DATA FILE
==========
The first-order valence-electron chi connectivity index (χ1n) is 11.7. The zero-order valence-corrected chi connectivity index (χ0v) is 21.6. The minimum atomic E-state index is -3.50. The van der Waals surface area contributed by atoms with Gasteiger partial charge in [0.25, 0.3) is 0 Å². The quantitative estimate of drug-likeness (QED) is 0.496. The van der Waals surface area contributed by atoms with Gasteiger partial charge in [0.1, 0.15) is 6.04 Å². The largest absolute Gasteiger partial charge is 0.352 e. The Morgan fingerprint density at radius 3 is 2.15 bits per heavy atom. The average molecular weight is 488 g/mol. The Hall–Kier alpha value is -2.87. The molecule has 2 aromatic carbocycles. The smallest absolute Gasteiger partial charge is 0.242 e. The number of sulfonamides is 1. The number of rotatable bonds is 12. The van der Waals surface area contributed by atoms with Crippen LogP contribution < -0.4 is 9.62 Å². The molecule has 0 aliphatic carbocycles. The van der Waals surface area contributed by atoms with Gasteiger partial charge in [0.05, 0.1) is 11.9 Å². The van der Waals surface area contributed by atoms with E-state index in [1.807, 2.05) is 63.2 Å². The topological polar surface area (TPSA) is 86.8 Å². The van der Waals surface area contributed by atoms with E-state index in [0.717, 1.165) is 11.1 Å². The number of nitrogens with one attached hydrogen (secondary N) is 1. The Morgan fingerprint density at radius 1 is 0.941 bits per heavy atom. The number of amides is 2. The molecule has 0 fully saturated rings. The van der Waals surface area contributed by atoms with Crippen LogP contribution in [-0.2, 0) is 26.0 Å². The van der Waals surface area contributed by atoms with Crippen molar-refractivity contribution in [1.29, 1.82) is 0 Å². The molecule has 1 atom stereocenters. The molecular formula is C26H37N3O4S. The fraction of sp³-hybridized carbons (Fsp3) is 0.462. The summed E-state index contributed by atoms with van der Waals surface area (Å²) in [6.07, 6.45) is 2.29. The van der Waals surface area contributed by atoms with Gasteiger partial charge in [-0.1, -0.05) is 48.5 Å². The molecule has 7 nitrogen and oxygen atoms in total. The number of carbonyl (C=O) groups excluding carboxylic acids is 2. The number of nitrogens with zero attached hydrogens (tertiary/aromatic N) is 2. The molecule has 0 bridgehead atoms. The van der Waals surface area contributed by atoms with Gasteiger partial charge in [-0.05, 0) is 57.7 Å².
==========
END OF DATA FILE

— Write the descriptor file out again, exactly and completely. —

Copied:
The first-order valence-electron chi connectivity index (χ1n) is 11.7. The zero-order valence-corrected chi connectivity index (χ0v) is 21.6. The minimum atomic E-state index is -3.50. The van der Waals surface area contributed by atoms with Gasteiger partial charge in [0.25, 0.3) is 0 Å². The quantitative estimate of drug-likeness (QED) is 0.496. The van der Waals surface area contributed by atoms with Gasteiger partial charge in [0.1, 0.15) is 6.04 Å². The largest absolute Gasteiger partial charge is 0.352 e. The Morgan fingerprint density at radius 3 is 2.15 bits per heavy atom. The average molecular weight is 488 g/mol. The Hall–Kier alpha value is -2.87. The molecule has 2 aromatic carbocycles. The smallest absolute Gasteiger partial charge is 0.242 e. The number of sulfonamides is 1. The number of rotatable bonds is 12. The van der Waals surface area contributed by atoms with Crippen LogP contribution < -0.4 is 9.62 Å². The molecule has 0 aliphatic carbocycles. The van der Waals surface area contributed by atoms with Gasteiger partial charge in [0.05, 0.1) is 11.9 Å². The van der Waals surface area contributed by atoms with E-state index in [1.807, 2.05) is 63.2 Å². The topological polar surface area (TPSA) is 86.8 Å². The van der Waals surface area contributed by atoms with E-state index in [0.717, 1.165) is 11.1 Å². The number of nitrogens with one attached hydrogen (secondary N) is 1. The Morgan fingerprint density at radius 1 is 0.941 bits per heavy atom. The number of amides is 2. The molecule has 0 fully saturated rings. The van der Waals surface area contributed by atoms with Crippen LogP contribution in [-0.2, 0) is 26.0 Å². The van der Waals surface area contributed by atoms with Crippen molar-refractivity contribution in [1.29, 1.82) is 0 Å². The molecule has 1 atom stereocenters. The molecular formula is C26H37N3O4S. The fraction of sp³-hybridized carbons (Fsp3) is 0.462. The summed E-state index contributed by atoms with van der Waals surface area (Å²) in [6.07, 6.45) is 2.29. The van der Waals surface area contributed by atoms with Gasteiger partial charge in [-0.1, -0.05) is 48.5 Å². The molecule has 7 nitrogen and oxygen atoms in total. The number of carbonyl (C=O) groups excluding carboxylic acids is 2. The number of nitrogens with zero attached hydrogens (tertiary/aromatic N) is 2. The molecule has 0 bridgehead atoms. The van der Waals surface area contributed by atoms with Gasteiger partial charge in [-0.05, 0) is 57.7 Å².